Boris Becker ‘acted dishonestly’ when he failed to hand over trophies, jury told

The tennis star is on trial accused of hiding or failing to hand over assets before and after his bankruptcy
Boris Becker ‘acted dishonestly’ when he failed to hand over trophies, jury told

Henry Vaughan, PA

Six-time Grand Slam champion Boris Becker “acted dishonestly” when he failed to hand over nine trophies and medals, including two Wimbledon titles, from his tennis career to pay his debts, a court has heard.

The 54-year-old commentator was declared bankrupt in June 2017 after borrowing around £3.5 million from private bank Arbuthnot Latham for a property in Mallorca, Spain, known as the Finca, a jury heard.

German national Becker is accused of hiding or failing to hand over assets before and after his bankruptcy and is on trial at Southwark Crown Court charged with 24 counts under the Insolvency Act relating to the period between May and October 2017.

 

Prosecutor Rebecca Chalkley said the assets include trophies such as the 1985 and 1989 Wimbledon men’s singles title, his Australian Open trophies from 1991 and 1996 and his 1992 Olympic gold medal.

The former world number one, who commentated for the BBC at Wimbledon last year, is accused of concealing 1.13 million euros (around £950,000) from the sale of a car dealership he owned in Germany and transferring funds to other bank accounts.

He also allegedly failed to declare two German properties, as well as his interest in a flat in Chelsea, west London, and hid a 825,000 euro (almost £700,000) bank loan.

“It is the prosecution case that Mr Becker acted dishonestly with regards to a number of his assets, that in various ways he effectively hid from, or made unavailable to, those responsible for identifying the assets,” said Ms Chalkley.

“The prosecution say Mr Becker did this both before and after the date of his bankruptcy agreement by not disclosing, not providing, or delivering up, or removing assets or things of value.”

Boris Becker arrives at Southwark Crown Court
Boris Becker arrives at Southwark Crown Court with Lilian de Carvalho (James Manning/PA)

Becker, who won 49 singles titles out of 77 finals during his 16 years as a professional tennis player, arrived at court on Monday morning hand in hand with his partner Lilian de Carvalho Monteiro.

He sat in the dock wearing a dark suit and white shirt, next to a German translator who is assisting him during the trial.

Judge Deborah Taylor said it was not suggested that Becker “does not speak English” but he may need help with “technical vocabulary such as legal concepts”.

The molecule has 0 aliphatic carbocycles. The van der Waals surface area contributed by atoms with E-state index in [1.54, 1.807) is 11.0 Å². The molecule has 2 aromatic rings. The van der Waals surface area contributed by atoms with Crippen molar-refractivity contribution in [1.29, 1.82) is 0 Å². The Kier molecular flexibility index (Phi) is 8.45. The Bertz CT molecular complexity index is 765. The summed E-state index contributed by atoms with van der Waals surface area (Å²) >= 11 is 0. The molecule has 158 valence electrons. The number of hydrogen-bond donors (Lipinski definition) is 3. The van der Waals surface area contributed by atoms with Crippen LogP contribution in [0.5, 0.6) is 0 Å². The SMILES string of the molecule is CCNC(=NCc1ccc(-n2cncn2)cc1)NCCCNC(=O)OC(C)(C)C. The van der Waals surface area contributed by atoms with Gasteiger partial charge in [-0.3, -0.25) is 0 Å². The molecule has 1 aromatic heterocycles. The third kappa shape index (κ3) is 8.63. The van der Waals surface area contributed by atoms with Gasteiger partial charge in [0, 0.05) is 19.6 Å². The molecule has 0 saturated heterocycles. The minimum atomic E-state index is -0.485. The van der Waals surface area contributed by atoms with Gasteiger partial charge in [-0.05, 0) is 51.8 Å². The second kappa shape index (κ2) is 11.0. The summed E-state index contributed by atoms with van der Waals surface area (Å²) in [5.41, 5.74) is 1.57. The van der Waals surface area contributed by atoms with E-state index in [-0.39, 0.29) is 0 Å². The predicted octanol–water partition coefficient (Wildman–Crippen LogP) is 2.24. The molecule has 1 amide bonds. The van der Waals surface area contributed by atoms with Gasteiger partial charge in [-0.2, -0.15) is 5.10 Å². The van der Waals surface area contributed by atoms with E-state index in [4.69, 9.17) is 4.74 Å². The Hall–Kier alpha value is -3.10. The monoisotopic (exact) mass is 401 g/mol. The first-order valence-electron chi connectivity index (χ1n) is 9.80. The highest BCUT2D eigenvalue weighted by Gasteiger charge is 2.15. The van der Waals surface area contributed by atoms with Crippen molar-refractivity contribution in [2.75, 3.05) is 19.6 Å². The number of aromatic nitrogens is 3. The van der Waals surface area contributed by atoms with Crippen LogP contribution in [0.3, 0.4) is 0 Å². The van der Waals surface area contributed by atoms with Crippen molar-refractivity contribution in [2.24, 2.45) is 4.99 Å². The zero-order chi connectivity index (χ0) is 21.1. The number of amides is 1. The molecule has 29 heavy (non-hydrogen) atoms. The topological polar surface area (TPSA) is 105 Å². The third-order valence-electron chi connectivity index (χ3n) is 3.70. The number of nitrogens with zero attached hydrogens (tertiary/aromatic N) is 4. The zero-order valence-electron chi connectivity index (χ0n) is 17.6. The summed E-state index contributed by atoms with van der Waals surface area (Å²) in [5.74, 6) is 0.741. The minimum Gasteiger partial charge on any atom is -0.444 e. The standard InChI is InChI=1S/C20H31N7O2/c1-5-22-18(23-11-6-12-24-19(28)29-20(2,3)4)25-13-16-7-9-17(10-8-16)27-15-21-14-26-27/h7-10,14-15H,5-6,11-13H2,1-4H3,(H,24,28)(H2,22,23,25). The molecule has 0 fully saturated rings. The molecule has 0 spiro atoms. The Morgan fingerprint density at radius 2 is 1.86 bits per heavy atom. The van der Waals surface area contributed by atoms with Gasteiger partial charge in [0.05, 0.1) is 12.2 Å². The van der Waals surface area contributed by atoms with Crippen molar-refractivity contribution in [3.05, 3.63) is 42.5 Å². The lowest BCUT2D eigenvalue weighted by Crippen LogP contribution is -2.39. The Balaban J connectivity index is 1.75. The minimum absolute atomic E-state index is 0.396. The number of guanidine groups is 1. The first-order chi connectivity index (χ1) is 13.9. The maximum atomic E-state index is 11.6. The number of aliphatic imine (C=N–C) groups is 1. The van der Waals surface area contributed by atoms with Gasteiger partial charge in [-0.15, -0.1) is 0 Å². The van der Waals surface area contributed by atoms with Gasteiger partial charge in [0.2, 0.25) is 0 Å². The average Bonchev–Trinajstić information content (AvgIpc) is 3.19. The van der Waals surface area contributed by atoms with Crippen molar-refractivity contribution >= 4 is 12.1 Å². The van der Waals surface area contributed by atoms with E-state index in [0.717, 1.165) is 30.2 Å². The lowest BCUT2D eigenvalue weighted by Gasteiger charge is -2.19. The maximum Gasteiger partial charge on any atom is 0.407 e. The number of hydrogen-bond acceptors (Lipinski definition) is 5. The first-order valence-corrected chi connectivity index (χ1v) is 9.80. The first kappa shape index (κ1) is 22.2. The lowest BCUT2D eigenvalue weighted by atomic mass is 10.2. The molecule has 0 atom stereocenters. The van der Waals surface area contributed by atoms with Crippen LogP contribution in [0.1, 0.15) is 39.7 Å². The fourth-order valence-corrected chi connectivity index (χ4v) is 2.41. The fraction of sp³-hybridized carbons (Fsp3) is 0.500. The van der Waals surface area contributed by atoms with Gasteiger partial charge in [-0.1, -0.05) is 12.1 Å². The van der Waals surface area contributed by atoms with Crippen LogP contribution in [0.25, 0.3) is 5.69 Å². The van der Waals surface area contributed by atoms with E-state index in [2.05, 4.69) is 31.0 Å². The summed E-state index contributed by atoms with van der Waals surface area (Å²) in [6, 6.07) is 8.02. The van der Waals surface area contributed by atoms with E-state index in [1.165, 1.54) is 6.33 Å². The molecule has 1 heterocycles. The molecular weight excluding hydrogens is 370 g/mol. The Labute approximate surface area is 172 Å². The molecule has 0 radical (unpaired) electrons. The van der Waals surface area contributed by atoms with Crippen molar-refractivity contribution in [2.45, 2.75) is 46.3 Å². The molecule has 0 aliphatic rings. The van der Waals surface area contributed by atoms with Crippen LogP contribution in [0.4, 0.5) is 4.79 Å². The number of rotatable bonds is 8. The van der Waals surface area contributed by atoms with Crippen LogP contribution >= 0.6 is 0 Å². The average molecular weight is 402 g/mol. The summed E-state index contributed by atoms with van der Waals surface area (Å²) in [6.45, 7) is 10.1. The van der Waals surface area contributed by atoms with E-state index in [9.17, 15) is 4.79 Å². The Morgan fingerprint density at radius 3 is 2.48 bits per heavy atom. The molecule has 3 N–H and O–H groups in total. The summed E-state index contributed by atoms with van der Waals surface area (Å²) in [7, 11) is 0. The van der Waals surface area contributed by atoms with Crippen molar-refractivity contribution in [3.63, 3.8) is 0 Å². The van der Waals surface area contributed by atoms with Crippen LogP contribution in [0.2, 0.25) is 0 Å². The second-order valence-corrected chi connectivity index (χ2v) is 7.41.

She told the 11 men and one woman sworn in to try Becker: “You must ignore this defendant’s celebrity and treat him in exactly the same way you would treat someone you have not heard of and is not in the public eye.”

The prosecution is being brought by the Insolvency Service on behalf of Business Secretary Kwasi Kwarteng.

Kwasi Kwarteng
Kwasi Kwarteng (James Manning/PA)

Ms Chalkley said the “bankruptcy bargain” relies on bankrupts “to be truthful and to disclose fully their assets”.

She said there is a “strong public interest” in prosecuting those who breach their promise.

“There is a consistent policy throughout the history of bankruptcy legislation, which goes back hundreds of years, that bankrupts who play the system, act in bad faith, should be punished and that, in short is what the prosecution say Mr Becker did here,” she said.

Becker, who is on bail, denies all 24 charges, which comprise nine counts of failing to deliver up trophies and other awards; seven counts of concealing property totalling more than €1.5 million; five counts of failing to disclose estate, including the properties in Germany and London, shares and a bank account; two of removal of property amounting to almost €500,000 and one of concealing €825,000 of debt.

The prosecutor told jurors the case is about bankruptcy and that their “hearts may have sunk” when they were read the indictment.

But she added: “The issues boil down to everyday issues of dishonesty and knowledge. That is what we say is at the heart of this case.”

The trial continues, and is expected to last for up to three weeks.

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